‘I don’t know’ because neither side of the argument have yet been forthcoming with the instruction manual for their machine. The policies and objectives put forward to me, and my Scotland-residing brothers and sisters, have been thoroughly vague and smacking of rhetoric. I have had to do so much digging, research and interpreting in order to compile even the most basic list of ‘pros and cons’ surrounding Scotland’s independence and I’m still not even sure that it’s complete and correct. It concerns me that information about the actual factual ramifications of my vote are proving so difficult to come by, because it suggests that each side is depending on my not-knowing the truth to win my vote. I get the very distinct impression that I am expected to vote with my emotions, rather than with the facts, and I don’t like it. This is worrying: Scotland has a long (sometimes glorious, sometimes shameful) tradition of pride and sentimentalism, either for our place in the United Kingdom or for Scotland in opposition to England, and some people are very passionate and patriotic about which camp they reside in. It seems evident to me that I am being asked to ‘pick a side’ based on the feelings I have about Scotland’s history, roused up by the sugar-coated carrots of vague and hyperbolic policies – which at this point, seem like nothing more than emotional manipulations. I have no strong ‘feelings’ about an independent Scotland, but many of my brothers and sisters in Scotland do. I believe this to be a problem. It is wrong for my fellow Scots to be coerced, perhaps unknowingly or subconsciously, to make this decision based on loyalty to the British Crown or Scottish Land, under the guise of taking part in a rational choice. Surely a body of people cannot make a rational and educated decision when being encouraged to puff up with emotion, and at the same time, being furnished with so little factual evidence? We, the people of Scotland, are due to receive a White Paper sometime in November, which will detail the ‘facts’ about becoming independent from the UK, but you and I both know that ‘facts’ are malleable and can be framed to say whatever suits the agenda of their utterer. My distrust is founded on, and compounded by, the reality that the race to win my vote has already begun based on speculation, emotion, and ‘ifs ands buts and maybes’: if there are yet no facts then which of my decision-making faculties are being appealed to? The answer, I fear, is my emotions. Until the facts are made available, it seems that we are being asked to gamble; making our choice via the extent to which we love Scotland and dislike England. This gamble is going to be responsible for the fate of future generations in Scotland and beyond. They will be the ones who have to deal with the repercussions of our sentiments when we are all dead and gone. The more I think about it, the more our sentiments are a hinderance rather than a help: they seem a wildly inappropriate catalyst by which to make this decision. And to be asked to do so makes me very uncomfortable.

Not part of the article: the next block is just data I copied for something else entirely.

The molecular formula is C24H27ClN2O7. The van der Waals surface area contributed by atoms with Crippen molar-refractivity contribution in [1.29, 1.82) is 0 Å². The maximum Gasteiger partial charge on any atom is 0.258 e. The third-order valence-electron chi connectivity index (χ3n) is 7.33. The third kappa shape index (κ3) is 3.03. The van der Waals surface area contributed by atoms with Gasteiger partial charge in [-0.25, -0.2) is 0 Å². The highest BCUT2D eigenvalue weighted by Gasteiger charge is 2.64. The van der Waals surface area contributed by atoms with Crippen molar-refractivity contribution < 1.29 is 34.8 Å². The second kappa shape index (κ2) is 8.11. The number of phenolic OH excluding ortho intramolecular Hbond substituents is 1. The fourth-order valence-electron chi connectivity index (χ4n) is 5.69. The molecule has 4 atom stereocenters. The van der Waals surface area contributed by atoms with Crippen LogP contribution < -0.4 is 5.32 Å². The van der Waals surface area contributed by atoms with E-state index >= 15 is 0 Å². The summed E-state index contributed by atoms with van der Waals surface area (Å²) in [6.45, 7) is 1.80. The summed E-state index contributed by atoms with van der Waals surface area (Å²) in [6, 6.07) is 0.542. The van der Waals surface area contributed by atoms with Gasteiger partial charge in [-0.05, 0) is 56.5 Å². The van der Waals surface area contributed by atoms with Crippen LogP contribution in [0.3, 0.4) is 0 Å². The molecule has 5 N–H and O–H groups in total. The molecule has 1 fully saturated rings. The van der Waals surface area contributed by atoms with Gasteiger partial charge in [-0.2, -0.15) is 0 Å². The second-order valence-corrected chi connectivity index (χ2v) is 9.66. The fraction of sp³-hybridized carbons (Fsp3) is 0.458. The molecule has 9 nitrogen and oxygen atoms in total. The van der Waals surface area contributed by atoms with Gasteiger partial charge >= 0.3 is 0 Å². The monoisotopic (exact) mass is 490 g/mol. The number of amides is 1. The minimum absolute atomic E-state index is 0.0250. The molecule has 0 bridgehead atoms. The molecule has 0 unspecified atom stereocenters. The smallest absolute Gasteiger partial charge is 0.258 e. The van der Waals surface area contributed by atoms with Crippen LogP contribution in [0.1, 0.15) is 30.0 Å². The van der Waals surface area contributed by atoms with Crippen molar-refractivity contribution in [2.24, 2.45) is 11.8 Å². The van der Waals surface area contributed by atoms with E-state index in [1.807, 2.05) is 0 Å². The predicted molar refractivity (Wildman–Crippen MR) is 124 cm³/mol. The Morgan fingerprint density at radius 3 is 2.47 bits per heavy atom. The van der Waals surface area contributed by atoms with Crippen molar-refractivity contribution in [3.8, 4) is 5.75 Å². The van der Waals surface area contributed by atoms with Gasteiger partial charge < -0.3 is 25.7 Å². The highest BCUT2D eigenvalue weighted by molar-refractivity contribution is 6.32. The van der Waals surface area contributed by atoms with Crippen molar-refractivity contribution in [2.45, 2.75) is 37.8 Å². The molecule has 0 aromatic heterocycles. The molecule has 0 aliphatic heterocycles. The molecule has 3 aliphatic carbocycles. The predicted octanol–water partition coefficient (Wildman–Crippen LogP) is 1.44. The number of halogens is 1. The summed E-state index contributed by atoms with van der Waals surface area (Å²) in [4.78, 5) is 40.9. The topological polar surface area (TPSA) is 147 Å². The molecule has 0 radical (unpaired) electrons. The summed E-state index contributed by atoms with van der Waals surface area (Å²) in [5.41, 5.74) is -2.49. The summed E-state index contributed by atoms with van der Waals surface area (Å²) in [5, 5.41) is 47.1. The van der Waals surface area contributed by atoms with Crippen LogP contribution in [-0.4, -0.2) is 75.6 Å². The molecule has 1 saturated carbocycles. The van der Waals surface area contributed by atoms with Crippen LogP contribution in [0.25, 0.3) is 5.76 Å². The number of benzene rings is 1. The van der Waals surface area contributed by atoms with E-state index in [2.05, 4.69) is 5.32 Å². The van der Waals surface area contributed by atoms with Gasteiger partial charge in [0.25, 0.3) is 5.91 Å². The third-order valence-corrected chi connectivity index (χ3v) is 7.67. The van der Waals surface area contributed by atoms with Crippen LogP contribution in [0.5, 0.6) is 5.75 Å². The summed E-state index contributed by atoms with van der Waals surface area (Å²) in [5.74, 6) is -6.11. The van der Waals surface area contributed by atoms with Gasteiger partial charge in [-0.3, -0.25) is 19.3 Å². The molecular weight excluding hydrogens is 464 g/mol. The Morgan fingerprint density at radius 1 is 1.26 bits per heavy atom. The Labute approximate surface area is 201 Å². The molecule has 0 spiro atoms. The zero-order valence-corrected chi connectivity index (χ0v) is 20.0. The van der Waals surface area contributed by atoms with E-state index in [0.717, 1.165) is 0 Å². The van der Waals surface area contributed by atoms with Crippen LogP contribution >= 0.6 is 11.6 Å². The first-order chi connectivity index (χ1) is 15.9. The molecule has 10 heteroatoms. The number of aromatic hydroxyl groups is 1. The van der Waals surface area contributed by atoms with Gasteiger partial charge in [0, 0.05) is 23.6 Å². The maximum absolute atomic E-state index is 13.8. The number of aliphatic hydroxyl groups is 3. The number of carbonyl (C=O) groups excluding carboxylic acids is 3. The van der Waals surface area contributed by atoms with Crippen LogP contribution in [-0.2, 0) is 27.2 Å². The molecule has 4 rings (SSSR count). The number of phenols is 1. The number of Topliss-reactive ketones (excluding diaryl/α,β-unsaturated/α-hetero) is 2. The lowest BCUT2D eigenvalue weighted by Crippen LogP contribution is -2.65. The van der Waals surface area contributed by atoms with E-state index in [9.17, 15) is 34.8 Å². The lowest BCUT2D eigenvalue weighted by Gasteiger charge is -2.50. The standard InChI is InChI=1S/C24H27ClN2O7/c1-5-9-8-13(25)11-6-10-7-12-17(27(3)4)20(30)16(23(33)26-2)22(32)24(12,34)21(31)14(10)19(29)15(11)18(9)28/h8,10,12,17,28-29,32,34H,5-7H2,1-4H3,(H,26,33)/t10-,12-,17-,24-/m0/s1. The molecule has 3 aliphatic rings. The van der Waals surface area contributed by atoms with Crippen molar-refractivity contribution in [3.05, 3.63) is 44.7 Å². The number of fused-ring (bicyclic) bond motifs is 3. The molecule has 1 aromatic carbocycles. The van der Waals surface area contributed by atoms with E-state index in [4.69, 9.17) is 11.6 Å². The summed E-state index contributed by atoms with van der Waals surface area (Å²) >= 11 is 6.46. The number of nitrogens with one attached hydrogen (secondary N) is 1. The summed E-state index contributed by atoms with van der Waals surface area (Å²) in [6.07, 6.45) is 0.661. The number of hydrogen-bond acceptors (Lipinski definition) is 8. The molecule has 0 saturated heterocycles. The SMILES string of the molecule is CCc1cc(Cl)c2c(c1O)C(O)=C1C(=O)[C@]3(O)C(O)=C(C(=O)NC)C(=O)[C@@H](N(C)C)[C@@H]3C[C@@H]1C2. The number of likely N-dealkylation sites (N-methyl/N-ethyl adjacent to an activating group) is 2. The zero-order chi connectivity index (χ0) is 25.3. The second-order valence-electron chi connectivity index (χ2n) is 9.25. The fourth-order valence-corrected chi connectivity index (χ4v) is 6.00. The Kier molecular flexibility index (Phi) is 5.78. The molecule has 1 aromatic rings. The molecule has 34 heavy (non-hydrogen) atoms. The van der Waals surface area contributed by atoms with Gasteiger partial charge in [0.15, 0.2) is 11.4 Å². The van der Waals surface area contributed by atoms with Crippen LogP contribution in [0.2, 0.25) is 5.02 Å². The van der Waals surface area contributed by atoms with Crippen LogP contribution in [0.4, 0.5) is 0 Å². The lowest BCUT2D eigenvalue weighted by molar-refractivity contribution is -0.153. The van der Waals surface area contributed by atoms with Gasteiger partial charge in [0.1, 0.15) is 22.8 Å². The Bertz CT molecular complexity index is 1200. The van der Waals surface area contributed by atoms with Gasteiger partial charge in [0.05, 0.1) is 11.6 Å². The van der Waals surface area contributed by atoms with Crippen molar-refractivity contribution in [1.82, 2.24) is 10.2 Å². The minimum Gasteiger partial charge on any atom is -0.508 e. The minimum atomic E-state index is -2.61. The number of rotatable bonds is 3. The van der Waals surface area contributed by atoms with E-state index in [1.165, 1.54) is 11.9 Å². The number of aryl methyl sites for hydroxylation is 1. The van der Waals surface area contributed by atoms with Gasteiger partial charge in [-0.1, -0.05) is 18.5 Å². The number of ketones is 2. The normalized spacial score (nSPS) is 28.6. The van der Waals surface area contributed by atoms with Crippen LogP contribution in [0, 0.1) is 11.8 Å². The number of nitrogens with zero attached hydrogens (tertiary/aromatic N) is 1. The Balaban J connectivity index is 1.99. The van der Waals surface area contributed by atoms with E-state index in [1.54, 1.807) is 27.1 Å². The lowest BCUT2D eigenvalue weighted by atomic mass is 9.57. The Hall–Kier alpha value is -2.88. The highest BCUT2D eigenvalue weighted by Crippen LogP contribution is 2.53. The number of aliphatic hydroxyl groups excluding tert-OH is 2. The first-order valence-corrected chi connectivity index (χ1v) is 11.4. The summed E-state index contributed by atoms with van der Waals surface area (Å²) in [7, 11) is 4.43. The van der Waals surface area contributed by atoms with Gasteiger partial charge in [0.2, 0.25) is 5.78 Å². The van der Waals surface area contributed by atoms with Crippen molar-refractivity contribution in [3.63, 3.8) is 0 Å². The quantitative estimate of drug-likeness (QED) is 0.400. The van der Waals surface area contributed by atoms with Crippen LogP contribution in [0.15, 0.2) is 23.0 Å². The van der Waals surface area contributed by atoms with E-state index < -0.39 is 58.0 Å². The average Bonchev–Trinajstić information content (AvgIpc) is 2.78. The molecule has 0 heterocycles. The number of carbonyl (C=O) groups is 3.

I have done my best to compile a list of the dreams and ambitions offered to us by the main proponents of ‘yes’ and ‘no’. What follows are the basic pros and cons- the scaffolding that’s holding the referendum up – but please, bear in mind as you read them, you are reading a wish list, not a list of facts or certainties.